As talks with the Tehreek-e-Taliban Pakistan (TTP) collapsed earlier during the year, the ceasefire in place was called off by the militant group and a fresh wave of terrorist incidents was witnessed across the country – which might continue into the next year as well.
Glimpses of the TTP’s resurgence were witnessed in Swat and then more recently in Bannu. This fresh wave of terrorism has put Khyber Pakhtunkhwa (K-P) and its recently merged tribal districts in the spotlight as its populace will be amongst the worst affectees next year if the TTP and other militant groups, like the Islamic State Khorasan Province (ISKP), are not dealt with.
“2023 will be a terrifying year as far as terrorism is concerned,” predicted Dr Syed Hussain Shaheed Soherwardi, Head of the Department of International Relations at the University of Peshawar. Dr Soherwardi was of the view that terrorism would increase near the areas bordering Afghanistan like North Waziristan, South Waziristan, Mohmand, and Bajaur.
“This new wave of militant attacks will also significantly affect areas like Lakki Marwat, Dera Ismail Khan, Kohat, and the province’s capital, Peshawar.”
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When asked what had led to the increase in terrorist attacks in the country this year, Dr Soherwardi opined that it was our failure to realise that negotiations with any militant organisation never yield successful results.
“For instance, the negotiations with Maulana Sami-ul-Haq in Waziristan and Sufi Muhammad commander of the Tehreek-e-Nafaz-e-Shariat-e-Mohammadi in Swat, only led to an upsurge in terrorism,” said the department head.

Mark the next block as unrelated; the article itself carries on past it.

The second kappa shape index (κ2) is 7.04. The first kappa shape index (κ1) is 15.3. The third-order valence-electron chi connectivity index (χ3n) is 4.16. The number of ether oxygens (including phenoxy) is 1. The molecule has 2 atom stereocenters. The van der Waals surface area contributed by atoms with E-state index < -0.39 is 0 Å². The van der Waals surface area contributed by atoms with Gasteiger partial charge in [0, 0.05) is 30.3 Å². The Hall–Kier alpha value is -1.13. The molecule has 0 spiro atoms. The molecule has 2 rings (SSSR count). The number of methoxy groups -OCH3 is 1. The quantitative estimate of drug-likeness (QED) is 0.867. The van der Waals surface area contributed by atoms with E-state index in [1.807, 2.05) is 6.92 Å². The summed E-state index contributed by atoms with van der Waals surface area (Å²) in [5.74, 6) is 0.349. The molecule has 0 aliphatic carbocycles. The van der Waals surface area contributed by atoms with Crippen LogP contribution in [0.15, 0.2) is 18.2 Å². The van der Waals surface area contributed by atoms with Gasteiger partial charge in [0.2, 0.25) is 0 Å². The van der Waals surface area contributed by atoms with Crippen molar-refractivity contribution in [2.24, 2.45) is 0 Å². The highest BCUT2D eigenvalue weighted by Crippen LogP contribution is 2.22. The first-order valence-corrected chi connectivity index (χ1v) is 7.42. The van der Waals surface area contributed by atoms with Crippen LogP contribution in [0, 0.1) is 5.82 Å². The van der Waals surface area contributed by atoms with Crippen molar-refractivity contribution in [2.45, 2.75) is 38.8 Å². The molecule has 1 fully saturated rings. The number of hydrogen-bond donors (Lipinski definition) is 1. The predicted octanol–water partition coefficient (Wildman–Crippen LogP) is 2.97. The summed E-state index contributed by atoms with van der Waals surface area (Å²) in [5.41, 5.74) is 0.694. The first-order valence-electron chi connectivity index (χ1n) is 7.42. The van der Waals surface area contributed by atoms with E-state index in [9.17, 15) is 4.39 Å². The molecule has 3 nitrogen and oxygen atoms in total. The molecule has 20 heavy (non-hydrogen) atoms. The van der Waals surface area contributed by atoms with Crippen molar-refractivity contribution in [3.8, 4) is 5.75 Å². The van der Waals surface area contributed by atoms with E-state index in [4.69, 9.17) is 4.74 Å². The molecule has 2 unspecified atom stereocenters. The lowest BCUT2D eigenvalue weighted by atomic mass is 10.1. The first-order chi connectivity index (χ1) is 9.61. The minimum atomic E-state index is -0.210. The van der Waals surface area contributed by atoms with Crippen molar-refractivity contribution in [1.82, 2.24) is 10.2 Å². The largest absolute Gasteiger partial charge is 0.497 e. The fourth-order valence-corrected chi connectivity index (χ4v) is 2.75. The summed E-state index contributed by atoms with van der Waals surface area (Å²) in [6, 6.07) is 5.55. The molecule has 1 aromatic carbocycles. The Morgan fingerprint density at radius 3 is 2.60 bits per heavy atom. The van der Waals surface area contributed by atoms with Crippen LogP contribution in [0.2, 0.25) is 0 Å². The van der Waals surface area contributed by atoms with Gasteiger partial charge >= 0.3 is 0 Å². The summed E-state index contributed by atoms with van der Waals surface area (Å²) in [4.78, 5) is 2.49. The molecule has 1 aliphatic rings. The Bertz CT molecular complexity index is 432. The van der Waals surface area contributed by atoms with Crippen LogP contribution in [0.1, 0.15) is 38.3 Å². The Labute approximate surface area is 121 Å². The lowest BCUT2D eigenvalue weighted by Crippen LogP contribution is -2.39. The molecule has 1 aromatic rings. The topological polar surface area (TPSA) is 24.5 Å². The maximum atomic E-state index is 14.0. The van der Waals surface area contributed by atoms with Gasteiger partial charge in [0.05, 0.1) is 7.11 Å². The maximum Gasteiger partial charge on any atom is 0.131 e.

According to Dr Soherwardi, the current delay in large-scale operations against terrorists will only see terror-related incidents expand to other cities like Karachi, Lahore, and Islamabad.
“This will also have a drastic impact on the already fragile economy,” he regretted.
Dr Soherwardi’s fears are not misplaced as the federal capital has already witnessed a suicide blast recently in which one policeman was martyred and at least six others were injured.
However, the Islamabad blast pales in comparison to the atrocities that were witnessed in K-P during the year as more than 300 terrorist attacks were reported, as per data obtained by The Express Tribune.
More than half of these incidents were either suicide bombings, IED attacks, hand grenade attacks, or target killings – the most significant out of all of these attacks was the Kucha Risaldar Mosque explosion back in March, which left about 62 dead and roughly 194 injured.
Counter-terrorism expert, Dr Khurram Iqbal, commenting on this year’s terror incidents, said that K-P’s border areas and tribal territories were, unfortunately, reverting to a pre-2013 situation.
“There are two primary causes for this. One, the Taliban being back in power in Afghanistan; two, the political unrest in Pakistan which has given terror outfits the space to regroup,” explained Dr Iqbal, who is also the Head of the Department of International Relations at the National Defense University (NDU).
He further said that Pakistan had great expectations from the Afghan Taliban with regards to dealing with TTP but those hopes were dashed when the Afghan government did not take any action against them.
“So now we have to have a zero-tolerance policy against the TTP and other terrorist outfits because if we do not then the violence will only spread. It is time for the military and political parties to work together to develop a successful counter-terrorism strategy,” Dr Iqbal suggested.
The Express Tribune also spoke with Barrister Dr Muhammad Ali Saif, who was part of the team negotiating with the TTP, regarding the way forward in dealing with the rise in terror incidents. “The negotiation process breaking down and attacks increasing is surely disappointing,” said Dr Saif, who is also the Spokesperson of the incumbent K-P government.
“We tried to resolve issues through dialogue but since that did not work out I want to reassure that if the writ of the State is challenged, the law enforcement agencies will give a strong response,” the Barrister remarked.